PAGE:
A brief history of the symphony
The symphony first appeared on programmes – inevitably in aristocratic settings – during the early years of the 18th century, often a natural development from the Italian overture (which usually comprised three movements). By the 1770s, the four-movement form we usually think of was established and one of its earliest (and still one of the greatest) exponents was Joseph Haydn who wrote 104 symphonies. Mozart’s 41 took the symphony on a step and, as the 18th century dawned, Beethoven infused the form with a new expressivity and power. His Third Symphony, known as the Eroica, burst into the world in 1805 and extended the length of the symphony dramatically (its first movement alone is longer than many complete symphonies written a couple of decades earlier). Beethoven’s nine symphonies remain the pinnacle of the form, performed daily and still providing spiritual nourishment to audiences of every nationality and creed.
The 19th century found most of the great composers writing symphonies – Schubert (eight), Brahms (four), Schumann (four), Mendelssohn (five), Tchaikovsky (six, seven if you include the Manfred), Dvořák (nine) for example.
The four movements – usually fast, slow, faster, faster – often included a dance form as one of the central movements (usually third), and often a theme and variation form might be included (Beethoven’s Third) or a variant such as a passacaglia (Brahms’s Fourth). As a vehicle for expression, the symphony had assumed a major role and reached its apogee in the years surrounding the turn of the 20th century. Bruckner’s nine extended the length yet again, and Mahler, as he famously told Sibelius, believed the symphony ‘should embrace the world’: he used his 10 (or 11 if you include the song-symphony Das Lied von der Erde) to explore psychological states and philosophical questions that still mesh powerfully with audiences 100 years after his death.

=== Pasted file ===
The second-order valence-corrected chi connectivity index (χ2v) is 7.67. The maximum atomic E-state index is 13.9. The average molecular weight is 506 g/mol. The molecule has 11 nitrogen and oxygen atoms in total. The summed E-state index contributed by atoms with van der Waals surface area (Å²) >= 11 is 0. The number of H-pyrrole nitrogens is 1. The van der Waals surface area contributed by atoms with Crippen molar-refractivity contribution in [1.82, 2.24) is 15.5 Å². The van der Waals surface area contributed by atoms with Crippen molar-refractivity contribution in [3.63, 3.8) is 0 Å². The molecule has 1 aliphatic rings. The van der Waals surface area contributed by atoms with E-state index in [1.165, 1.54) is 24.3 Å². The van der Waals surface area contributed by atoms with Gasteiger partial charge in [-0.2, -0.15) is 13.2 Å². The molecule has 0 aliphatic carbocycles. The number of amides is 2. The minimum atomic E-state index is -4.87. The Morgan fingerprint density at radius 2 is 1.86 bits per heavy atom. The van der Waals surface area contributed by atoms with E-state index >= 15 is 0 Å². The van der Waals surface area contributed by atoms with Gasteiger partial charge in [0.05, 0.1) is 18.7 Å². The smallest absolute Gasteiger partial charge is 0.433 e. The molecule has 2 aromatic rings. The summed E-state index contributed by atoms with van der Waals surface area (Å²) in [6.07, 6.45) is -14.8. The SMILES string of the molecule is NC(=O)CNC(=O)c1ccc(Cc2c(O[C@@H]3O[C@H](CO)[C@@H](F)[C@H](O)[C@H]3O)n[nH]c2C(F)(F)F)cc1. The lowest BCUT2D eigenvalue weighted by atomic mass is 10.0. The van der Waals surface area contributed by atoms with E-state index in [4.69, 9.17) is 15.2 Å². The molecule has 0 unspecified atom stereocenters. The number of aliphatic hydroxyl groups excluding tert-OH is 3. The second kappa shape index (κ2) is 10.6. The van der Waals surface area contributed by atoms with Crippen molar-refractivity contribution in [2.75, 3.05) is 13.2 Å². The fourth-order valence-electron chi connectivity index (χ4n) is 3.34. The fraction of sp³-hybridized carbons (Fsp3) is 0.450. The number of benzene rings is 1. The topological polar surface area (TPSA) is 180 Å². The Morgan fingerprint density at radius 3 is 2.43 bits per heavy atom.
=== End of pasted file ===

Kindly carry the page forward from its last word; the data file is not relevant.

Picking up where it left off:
The 20th century found the ‘centre of gravity’ of symphonic writing shift north from its Austro-German heartland to Scandinavia and Russia/Soviet Union. The Finn Sibelius wrote seven, the Dane Nielsen six, and the Soviets Shostakovich (14) and Prokofiev (seven) contributed greatly to the genre. The French and Italians largely ignored the form, though it was taken up enthusiastically in America (Copland, Hanson, Bernstein, Harris, Piston and others). In the UK – and largely from practitioners of late-Romantic, tonal writing – the symphony flourished in the 20th century: Elgar wrote two, Bax seven, Walton two, Vaughan Williams nine (continuing to write symphonies when the musical public had imagined he’d delivered his last word in the genre) and Malcolm Arnold (nine).
Today’s major symphonists – and the form has rather fallen from favour (partly no doubt to constraints of time and budgets!) – include Philip Glass (nine), Leif Segerstam (261! as of 2012), Maxwell Davies (nine), Per Nørgård (eight) and David Matthews (seven).